The physiological effects of swimming competition on 16–17-year-old elite female swimmers

Amanda J. Griffin, Viswanath B. Unnithan, Peter Ridges

Research output: Contribution to journalArticle

Abstract

The purpose of this study was to assess the effects of a weekend of swimming competition on various physiological parameters in a group of elite female swimmers. Eight female swimmers (age, 16.6 ± 0.5 years) participated in this study. Resting blood lactate (Bla) and heart rate (HR) were taken at the beginning of each testing session. Testing involved a discontinuous incremental peak VO2 treadmill test during which on-line, measures of VO2 were obtained. HR and Bla measurements were taken at the end of each exercise increment. A 30-s leg Wingate test (WAnT) was used to measure anaerobic power. Paired t-tests were carried out on all data. Resting HR was significantly higher and submaximal and maximal HR were significantly lower comparing pre- and postcompetition (p < .005). Resting Bla and submaximal VO2 were significantly higher postcompetition (p < .005). The results suggest that swimming competition causes a number of the recognized symptoms related to excitatory (acute) overtraining
Original languageEnglish
Pages (from-to)22-31
Number of pages10
JournalPediatric Exercise Science
Volume11
Issue number1
DOIs
Publication statusPublished - Feb 1999

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Heart Rate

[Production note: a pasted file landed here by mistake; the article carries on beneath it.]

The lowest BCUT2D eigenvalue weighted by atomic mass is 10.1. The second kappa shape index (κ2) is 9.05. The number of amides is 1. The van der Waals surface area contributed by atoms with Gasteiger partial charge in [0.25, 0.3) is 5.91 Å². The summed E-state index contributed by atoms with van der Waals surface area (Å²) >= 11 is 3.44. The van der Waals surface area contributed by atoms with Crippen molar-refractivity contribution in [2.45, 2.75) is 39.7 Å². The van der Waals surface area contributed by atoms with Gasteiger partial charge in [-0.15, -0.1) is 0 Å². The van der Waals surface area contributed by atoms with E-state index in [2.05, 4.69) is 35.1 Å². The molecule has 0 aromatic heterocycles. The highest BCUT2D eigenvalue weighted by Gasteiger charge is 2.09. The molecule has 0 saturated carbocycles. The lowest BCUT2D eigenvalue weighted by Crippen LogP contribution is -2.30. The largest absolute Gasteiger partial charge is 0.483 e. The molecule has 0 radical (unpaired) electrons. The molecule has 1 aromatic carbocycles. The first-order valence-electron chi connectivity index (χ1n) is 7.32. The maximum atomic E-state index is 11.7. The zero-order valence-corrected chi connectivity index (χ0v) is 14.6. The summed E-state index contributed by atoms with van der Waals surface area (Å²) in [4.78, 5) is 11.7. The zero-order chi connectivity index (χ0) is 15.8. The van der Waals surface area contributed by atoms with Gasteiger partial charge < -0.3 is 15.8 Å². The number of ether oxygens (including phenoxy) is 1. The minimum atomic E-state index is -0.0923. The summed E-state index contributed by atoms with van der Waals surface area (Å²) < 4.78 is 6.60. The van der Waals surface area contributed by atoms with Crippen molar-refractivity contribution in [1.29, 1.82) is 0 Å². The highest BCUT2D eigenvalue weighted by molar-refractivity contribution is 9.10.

Lactic Acid
Exercise Test
Leg

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abstract = "The purpose of this study was to assess the effects of a weekend of swimming competition on various physiological parameters in a group of elite female swimmers. Eight female swimmers (age, 16.6 ± 0.5 years) participated in this study. Resting blood lactate (Bla) and heart rate (HR) were taken at the beginning of each testing session. Testing involved a discontinuous incremental peak VO2 treadmill test during which on-line, measures of VO2 were obtained. HR and Bla measurements were taken at the end of each exercise increment. A 30-s leg Wingate test (WAnT) was used to measure anaerobic power. Paired t-tests were carried out on all data. Resting HR was significantly higher and submaximal and maximal HR were significantly lower comparing pre- and postcompetition (p < .005). Resting Bla and submaximal VO2 were significantly higher postcompetition (p < .005). The results suggest that swimming competition causes a number of the recognized symptoms related to excitatory (acute) overtraining",
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The physiological effects of swimming competition on 16–17-year-old elite female swimmers. / Griffin, Amanda J.; Unnithan, Viswanath B.; Ridges, Peter.

In: Pediatric Exercise Science, Vol. 11, No. 1, 02.1999, p. 22-31.

Research output: Contribution to journalArticle

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